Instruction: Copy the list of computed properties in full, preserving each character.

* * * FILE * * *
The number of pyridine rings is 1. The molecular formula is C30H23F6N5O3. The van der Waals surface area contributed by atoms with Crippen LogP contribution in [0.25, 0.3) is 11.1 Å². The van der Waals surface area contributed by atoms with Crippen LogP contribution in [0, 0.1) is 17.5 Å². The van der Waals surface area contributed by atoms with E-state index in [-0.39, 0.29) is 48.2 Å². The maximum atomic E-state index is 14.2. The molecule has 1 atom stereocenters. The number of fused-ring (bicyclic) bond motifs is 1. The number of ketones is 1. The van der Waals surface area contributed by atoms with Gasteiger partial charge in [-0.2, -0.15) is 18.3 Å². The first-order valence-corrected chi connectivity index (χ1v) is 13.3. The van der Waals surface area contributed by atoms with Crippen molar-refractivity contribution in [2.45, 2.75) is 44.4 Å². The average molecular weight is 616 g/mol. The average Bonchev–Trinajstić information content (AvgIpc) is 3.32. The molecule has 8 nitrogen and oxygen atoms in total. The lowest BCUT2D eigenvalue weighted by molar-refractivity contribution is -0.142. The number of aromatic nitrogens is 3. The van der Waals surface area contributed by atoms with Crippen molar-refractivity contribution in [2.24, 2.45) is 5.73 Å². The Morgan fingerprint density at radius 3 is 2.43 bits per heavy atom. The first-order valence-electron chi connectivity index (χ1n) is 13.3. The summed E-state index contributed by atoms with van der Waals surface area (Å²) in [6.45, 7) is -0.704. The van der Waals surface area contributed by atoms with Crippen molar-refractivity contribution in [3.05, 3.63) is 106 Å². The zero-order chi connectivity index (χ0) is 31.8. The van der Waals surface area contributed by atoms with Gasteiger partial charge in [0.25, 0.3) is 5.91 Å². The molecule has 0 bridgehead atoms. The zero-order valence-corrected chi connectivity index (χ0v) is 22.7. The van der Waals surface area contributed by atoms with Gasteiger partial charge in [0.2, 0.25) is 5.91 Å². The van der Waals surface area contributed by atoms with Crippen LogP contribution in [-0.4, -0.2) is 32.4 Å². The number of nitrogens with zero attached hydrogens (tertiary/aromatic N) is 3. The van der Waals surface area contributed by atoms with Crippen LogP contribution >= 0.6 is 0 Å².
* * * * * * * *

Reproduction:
The number of pyridine rings is 1. The molecular formula is C30H23F6N5O3. The van der Waals surface area contributed by atoms with Crippen LogP contribution in [0.25, 0.3) is 11.1 Å². The van der Waals surface area contributed by atoms with Crippen LogP contribution in [0, 0.1) is 17.5 Å². The van der Waals surface area contributed by atoms with E-state index in [-0.39, 0.29) is 48.2 Å². The maximum atomic E-state index is 14.2. The molecule has 1 atom stereocenters. The number of fused-ring (bicyclic) bond motifs is 1. The number of ketones is 1. The van der Waals surface area contributed by atoms with Gasteiger partial charge in [-0.2, -0.15) is 18.3 Å². The first-order valence-corrected chi connectivity index (χ1v) is 13.3. The van der Waals surface area contributed by atoms with Crippen molar-refractivity contribution in [2.45, 2.75) is 44.4 Å². The average molecular weight is 616 g/mol. The average Bonchev–Trinajstić information content (AvgIpc) is 3.32. The molecule has 8 nitrogen and oxygen atoms in total. The lowest BCUT2D eigenvalue weighted by molar-refractivity contribution is -0.142. The number of aromatic nitrogens is 3. The van der Waals surface area contributed by atoms with Crippen molar-refractivity contribution in [2.24, 2.45) is 5.73 Å². The Morgan fingerprint density at radius 3 is 2.43 bits per heavy atom. The first-order valence-electron chi connectivity index (χ1n) is 13.3. The summed E-state index contributed by atoms with van der Waals surface area (Å²) in [6.45, 7) is -0.704. The van der Waals surface area contributed by atoms with Crippen molar-refractivity contribution in [3.05, 3.63) is 106 Å². The zero-order chi connectivity index (χ0) is 31.8. The van der Waals surface area contributed by atoms with Gasteiger partial charge in [0.25, 0.3) is 5.91 Å². The molecule has 0 bridgehead atoms. The zero-order valence-corrected chi connectivity index (χ0v) is 22.7. The van der Waals surface area contributed by atoms with Gasteiger partial charge in [0.2, 0.25) is 5.91 Å². The van der Waals surface area contributed by atoms with Crippen LogP contribution in [-0.4, -0.2) is 32.4 Å². The number of nitrogens with zero attached hydrogens (tertiary/aromatic N) is 3. The van der Waals surface area contributed by atoms with Crippen LogP contribution >= 0.6 is 0 Å².